Pop continued to make bootleg whiskey on the bank of the St. Francis River
and gamble with cards. I never knew of him shooting craps, cards were his
game. Dice was my brother Glenn's forte, when he was with a group of boys
either picking cotton at home or cherries at Traverse City, Michigan. He
told Pop that it was easier than breaking his back picking cotton or his
neck on a shakey ladder while picking cherries. Anyway Pop said that he
would fall through the door and sleep there the rest of the night. Too dog-
tired to even eat.
Perk Shirley tells of Pop doing a little moonlighting when his family was
hungry. He would make like Snuffy Smith, by warming the handle of a broom
under his arm-pit and the passing it through the window of a chicken house
to borrow a chicken. The chicken would be attracted by the heat from the
broom handle and would then move from its perch to the handle of the broom
and Pop would pull out the chicken and immediately choke it to prevent it
from disturbing the other chickens and waking the owner. The neighbors knew
who was taking their chickens, but would never begrudge a person from
borrowing a chicken, when his family was starving.
Return to TOC
Guy Scott (Aunt Jullean Crane's father) and Bumper Kelm were instrumental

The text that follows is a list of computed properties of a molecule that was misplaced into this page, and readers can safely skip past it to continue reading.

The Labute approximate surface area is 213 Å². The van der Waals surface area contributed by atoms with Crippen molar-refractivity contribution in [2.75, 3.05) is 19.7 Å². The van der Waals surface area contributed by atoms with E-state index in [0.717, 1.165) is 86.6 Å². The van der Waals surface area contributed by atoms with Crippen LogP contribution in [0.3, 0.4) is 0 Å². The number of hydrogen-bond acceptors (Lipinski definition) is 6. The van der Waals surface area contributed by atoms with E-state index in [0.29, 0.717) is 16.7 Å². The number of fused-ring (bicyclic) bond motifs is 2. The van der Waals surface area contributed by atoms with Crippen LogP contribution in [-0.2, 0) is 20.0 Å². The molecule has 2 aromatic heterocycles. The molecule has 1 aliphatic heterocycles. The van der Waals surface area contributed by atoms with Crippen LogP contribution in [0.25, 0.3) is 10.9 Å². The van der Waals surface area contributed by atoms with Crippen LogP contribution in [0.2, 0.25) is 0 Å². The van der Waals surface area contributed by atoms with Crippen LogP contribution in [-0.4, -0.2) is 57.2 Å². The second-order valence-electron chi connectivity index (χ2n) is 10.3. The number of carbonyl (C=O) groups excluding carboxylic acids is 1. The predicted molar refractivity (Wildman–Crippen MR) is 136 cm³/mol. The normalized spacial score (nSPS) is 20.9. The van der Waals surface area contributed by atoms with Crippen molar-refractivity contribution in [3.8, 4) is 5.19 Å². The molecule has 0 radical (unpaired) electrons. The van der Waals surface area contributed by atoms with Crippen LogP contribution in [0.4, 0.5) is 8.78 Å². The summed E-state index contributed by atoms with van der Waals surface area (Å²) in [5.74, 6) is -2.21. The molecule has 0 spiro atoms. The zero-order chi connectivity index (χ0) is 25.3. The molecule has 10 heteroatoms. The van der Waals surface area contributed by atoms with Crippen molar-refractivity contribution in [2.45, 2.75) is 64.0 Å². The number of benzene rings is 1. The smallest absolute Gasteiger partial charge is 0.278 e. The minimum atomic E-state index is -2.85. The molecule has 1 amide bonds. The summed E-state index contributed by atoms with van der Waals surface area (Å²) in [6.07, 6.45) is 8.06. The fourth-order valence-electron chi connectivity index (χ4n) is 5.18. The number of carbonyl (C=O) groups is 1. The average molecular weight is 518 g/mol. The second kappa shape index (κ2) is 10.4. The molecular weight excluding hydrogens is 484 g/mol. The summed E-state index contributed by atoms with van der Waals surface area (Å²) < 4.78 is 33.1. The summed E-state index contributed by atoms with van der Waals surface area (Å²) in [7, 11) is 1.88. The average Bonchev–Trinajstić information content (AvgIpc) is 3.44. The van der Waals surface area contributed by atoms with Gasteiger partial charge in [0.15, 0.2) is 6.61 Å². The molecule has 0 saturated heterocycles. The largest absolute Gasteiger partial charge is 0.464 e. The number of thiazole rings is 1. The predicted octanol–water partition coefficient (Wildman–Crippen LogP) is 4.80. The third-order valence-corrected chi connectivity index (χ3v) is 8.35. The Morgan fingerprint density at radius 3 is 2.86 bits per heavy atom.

in helping the family move into town. The first night that Guy and some
other men came to our shack (it was more like a small shed) to gamble. He
decided then and there that something had to be done to help a family
living under such primitive conditions. So after returning home he told his
wife Margaret of the situation there and that he planned to do something to
help the crippled man with a young child-like wife, two barefoot boys and a
baby (that was me) living in a shack that wasn't big enough to swing a cat
in. I was born in this shack on * Jan.1930, but have always celebrated *
Jan. 1929 and still do. I wasn't aware of my official birth date until I
located my birth certificate after Pop's death. It could be said that they
didn't have a pot to put water in or a window to throw it out of, at this
point in their lives. They didn't have diddly squat!
Guy fixed-up one of the old railroad section houses, by removing the broken
window panes and necessary materials from the dining room and kitchen and
installing them in the new panes and patching the cracks in the walls and
floor of the living room.
There were originally 32 of these houses used to house the people working
on the railroad, when it was being laid through this part of the state.
These houses were built about 1912 by the Iron Mountain Railroad. Pop
subsequently purchased two of these houses for $25.00 each. These same
houses could be rented for $6.00 a month, which was a great deal of money